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Old 03-23-2016, 07:59 AM   #1
Barracuda_82
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Default Brake Booster removal in a 140

I removed the brake booster on my '70 Volvo 142 and I'd like to replace this with a smaller master cylinder. I'd like to have some more room for the B230 engine and GT30 turbo.

I am going to customize all brakelines, calipers, discs, etc. and I'd like to get rid of that huge obstacle in the engine bay.

Can I replace the booster with a big master cylinder? Or will the brakes become too hard to operate? And if so: has anybody done this before and what are their experiences?

Or is it wiser to invest some money in a "stand alone" pedalbox?

Keep in mind: the car isn't going to be a road-car. The purpose is to hoon and drift it, so it doens't have to be comfortable and I like some above average feel in the pedals.
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Old 03-23-2016, 10:01 AM   #2
Chris Wilson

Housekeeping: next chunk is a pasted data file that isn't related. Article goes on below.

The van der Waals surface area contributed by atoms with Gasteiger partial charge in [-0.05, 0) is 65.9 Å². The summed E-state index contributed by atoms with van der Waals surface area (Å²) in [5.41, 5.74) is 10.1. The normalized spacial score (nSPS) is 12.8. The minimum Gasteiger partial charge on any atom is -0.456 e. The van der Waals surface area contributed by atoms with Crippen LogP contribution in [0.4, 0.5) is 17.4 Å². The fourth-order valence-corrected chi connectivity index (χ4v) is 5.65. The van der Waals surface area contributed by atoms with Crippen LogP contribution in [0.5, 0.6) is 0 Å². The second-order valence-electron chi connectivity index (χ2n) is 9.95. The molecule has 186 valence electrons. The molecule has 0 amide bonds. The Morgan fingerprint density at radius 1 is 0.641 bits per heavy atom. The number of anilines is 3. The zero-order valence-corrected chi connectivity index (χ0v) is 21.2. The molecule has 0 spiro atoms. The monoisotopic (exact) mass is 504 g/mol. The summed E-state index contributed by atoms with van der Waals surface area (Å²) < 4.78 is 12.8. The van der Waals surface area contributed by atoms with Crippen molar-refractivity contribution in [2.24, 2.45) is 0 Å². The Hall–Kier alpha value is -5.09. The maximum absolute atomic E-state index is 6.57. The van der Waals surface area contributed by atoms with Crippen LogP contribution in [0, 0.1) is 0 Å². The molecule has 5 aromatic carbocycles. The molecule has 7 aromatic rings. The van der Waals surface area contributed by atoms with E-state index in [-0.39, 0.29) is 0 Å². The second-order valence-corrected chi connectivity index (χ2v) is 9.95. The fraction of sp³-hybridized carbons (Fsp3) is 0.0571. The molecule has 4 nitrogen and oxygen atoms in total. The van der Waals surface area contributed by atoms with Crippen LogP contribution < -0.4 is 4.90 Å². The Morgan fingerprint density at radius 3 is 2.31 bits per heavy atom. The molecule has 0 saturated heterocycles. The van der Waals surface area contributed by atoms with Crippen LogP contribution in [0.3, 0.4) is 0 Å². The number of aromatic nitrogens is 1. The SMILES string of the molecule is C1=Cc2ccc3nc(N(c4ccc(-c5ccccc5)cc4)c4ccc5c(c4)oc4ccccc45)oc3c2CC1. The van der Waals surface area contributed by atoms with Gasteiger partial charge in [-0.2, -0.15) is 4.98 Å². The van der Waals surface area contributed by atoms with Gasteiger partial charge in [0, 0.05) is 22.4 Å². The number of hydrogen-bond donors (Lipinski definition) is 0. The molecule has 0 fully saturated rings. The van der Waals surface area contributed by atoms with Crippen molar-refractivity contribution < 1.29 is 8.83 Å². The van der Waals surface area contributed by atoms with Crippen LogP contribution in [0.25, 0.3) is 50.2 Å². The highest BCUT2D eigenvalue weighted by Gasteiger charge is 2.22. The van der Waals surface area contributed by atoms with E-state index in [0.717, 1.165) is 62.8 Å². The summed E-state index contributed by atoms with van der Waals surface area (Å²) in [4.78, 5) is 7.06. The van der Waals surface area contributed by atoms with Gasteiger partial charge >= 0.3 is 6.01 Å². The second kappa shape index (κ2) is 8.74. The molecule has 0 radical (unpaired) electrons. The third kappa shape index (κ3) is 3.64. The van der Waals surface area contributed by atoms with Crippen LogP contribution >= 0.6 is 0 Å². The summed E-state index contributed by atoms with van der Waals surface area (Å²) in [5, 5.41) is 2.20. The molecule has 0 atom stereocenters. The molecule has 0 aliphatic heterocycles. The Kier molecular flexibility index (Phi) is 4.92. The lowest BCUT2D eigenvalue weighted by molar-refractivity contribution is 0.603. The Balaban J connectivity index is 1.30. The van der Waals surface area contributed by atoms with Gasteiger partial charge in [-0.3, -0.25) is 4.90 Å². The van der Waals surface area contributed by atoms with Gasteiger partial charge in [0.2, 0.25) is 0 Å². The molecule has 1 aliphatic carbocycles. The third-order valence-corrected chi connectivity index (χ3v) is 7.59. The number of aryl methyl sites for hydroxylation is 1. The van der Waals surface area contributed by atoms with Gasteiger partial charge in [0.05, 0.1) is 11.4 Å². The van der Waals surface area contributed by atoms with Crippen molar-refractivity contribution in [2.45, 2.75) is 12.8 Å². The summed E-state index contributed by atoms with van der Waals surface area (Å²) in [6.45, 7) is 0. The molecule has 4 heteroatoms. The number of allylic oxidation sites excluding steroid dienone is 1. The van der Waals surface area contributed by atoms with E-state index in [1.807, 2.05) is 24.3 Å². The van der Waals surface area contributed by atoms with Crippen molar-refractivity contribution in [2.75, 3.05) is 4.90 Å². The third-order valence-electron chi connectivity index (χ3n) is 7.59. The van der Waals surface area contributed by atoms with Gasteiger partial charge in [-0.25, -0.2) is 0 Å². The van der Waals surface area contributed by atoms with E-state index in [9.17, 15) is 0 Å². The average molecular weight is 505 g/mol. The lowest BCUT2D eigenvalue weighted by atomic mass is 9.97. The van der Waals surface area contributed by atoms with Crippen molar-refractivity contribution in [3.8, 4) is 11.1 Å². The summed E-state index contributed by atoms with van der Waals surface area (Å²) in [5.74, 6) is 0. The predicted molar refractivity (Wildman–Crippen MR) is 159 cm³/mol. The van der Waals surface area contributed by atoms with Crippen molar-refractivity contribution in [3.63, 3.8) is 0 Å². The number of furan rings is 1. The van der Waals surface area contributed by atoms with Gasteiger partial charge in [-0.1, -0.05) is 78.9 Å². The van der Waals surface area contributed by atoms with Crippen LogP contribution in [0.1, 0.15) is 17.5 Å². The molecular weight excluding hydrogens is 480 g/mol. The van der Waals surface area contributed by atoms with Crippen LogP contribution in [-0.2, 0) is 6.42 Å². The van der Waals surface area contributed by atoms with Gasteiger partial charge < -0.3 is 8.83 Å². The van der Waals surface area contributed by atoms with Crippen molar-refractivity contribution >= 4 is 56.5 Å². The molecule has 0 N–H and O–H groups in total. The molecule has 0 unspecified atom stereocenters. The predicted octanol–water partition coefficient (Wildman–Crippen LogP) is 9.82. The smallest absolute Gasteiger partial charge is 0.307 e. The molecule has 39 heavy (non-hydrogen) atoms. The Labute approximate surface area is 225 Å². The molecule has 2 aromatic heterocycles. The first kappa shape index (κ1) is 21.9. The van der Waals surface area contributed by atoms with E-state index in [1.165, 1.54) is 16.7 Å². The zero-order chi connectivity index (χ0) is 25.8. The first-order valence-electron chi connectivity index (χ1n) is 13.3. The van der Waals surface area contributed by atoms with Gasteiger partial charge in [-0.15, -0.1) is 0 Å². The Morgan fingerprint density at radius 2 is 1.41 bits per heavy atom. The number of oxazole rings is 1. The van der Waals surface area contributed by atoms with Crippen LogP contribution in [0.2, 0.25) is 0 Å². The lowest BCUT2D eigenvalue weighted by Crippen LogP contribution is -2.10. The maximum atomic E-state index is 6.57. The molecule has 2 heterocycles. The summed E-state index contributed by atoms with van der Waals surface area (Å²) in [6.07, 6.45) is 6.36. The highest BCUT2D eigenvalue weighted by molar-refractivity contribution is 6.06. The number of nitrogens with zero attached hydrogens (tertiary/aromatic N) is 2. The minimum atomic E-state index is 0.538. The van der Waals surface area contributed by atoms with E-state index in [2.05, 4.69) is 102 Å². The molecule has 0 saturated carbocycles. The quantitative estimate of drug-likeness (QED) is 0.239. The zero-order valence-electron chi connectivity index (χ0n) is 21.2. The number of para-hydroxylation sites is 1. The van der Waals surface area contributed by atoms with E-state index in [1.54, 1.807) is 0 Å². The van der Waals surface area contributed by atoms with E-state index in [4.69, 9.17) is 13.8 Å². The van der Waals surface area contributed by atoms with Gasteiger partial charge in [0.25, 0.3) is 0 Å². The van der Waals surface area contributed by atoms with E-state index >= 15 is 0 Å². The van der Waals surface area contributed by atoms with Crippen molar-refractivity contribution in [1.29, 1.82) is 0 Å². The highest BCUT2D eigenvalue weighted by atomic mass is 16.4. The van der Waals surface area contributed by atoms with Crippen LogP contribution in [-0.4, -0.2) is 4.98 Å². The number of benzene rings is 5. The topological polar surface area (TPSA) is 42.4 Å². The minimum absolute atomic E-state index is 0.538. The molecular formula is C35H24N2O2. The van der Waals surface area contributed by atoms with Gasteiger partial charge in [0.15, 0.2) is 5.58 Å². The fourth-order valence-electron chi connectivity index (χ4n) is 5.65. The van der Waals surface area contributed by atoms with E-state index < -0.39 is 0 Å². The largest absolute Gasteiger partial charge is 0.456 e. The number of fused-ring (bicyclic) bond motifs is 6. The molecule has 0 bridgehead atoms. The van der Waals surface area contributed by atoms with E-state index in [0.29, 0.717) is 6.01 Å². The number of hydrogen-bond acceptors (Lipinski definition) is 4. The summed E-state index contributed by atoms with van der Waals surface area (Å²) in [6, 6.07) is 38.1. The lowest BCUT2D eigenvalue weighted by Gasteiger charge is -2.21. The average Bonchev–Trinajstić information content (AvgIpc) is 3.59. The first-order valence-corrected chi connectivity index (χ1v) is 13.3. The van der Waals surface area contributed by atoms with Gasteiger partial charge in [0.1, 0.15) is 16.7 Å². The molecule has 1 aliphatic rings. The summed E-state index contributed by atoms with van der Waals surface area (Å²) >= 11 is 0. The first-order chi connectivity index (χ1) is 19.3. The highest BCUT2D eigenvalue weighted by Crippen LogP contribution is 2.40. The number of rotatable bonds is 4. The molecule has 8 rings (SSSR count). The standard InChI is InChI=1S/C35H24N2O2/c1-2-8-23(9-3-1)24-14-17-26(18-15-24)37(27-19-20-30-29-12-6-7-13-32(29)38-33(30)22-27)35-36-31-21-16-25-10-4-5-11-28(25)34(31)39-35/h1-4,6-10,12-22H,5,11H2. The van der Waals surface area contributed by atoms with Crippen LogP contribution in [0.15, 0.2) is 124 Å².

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I did a similar thing in my Skyline a few years ago. Dual master cylinders with remote balance adjustment on a custom plate where the servo and master cylinder were, and a remote servo on the front circuit. One could have a single direct acting cylinder of the same diameter as stock, and mount a remote servo acting on both circuits remotely. Removing the servo from the equation altogether may well give either an entirely unacceptably heavy pedal with a large bore m/c or ridiculously excessive pedal travel with a small bore m/c. Remote servos were commonly fitted to 5 series BMW's many British Leyland cars like MGB's and stuff and are available new still, in various effort boosting ratios (diameter mainly covers their effective ratio). Race cars get away with no servo by having huge calipers and large diameter discs, so hydraulic force required is much less than with normal sized road car brakes designed around a servo booster. The pedal ratio is also quite different to that in a road car. beware floor mounted pedal boxes, the length of one's foot limits effective pedal leverage ratio, top mount ones are usually more adaptable, leverage wise.